937 million Swiss francs for 3300 new research projects

In 2020, researchers submitted 8200 grant applications to the SNSF. 3300 of them were selected for funding in a competitive process. At short notice, the SNSF funded 73 projects on COVID-19.

Thousands of SNSF-funded teams explore nature, technology and society. This generates knowledge that is a key driver of progress. In 2020, the SNSF invested 937 million francs in 3300 new projects, selected from 8200 applications. 37% of the money was awarded in biology and medicine, 33% in the humanities and social sciences and 30% in mathematics, natural sciences and engineering.

Decrease in project funding

With 433 million Swiss francs (including 10 million for the "Spark" programme), the "project funding" scheme accounts for the largest share, as usual. Thanks to this scheme, researchers can carry out projects on self-chosen topics under their own responsibility. In 2020, however, less money was available for this than in previous years. "In the first three years of the 2017-2020 funding period, we approved many excellent projects, most of which were multi-year," says Matthias Egger, president of the SNSF National Research Council. "This created financial commitments that reduced our budget for new projects in 2020." Because demand increased at the same time, the SNSF was only able to approve 37% of applications in project funding, compared to 49% in 2019. ​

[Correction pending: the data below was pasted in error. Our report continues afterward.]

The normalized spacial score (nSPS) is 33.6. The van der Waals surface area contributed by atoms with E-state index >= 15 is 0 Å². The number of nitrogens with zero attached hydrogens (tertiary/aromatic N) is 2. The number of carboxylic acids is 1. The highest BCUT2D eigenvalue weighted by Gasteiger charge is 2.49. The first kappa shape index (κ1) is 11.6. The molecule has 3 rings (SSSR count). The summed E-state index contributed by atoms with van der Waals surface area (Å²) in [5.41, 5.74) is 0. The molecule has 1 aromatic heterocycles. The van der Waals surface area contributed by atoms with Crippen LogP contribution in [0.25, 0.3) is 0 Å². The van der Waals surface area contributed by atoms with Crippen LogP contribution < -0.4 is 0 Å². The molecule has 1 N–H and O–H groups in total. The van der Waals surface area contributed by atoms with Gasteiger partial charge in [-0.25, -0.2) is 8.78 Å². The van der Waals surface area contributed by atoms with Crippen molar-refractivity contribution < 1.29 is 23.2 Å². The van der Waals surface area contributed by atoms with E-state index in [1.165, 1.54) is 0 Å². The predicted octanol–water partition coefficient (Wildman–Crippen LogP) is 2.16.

Last year, the SNSF also invested 241 million francs in career development, 167 million francs in programmes, 84 million francs in infrastructure and 12 million francs in science communication.

Supplementary grants and measures amounted to 26 million francs, for example for researchers with childcare duties. In addition, the fifth series of National Centres of Competence in Research (NCCR), which address topics of strategic importance in the long term, began in the summer.

Stronger focus on practical relevance

The SNSF approved 566 million francs for university projects and 212 million francs for institutions of the ETH Domain. Researchers from universities of applied sciences submitted more applications in 2020 than in the previous year. However, the total amount of funding awarded to them remained comparatively low: they received 35 million francs for 127 new projects. "The share of funding awarded to universities of applied sciences and universities of teacher education should be increased in the coming years," says Matthias Egger. "With this in mind, we will take greater account of practical relevance, among other aspects, when assessing applications."

Promoting women in research funding

In total, more than 6000 SNSF-funded projects were underway at the end of 2020. Almost 20,000 researchers were involved, 38% of whom were women. The number of female researchers leading a project is still lower, despite all the efforts made so far. The SNSF wants to change this, as Angelika Kalt, Chair of the SNSF Executive Board, emphasises: "As part of our strategic priority of diversity in research, we want to increase the share of women in the competition for funding."

Large budget share for young researchers’ salaries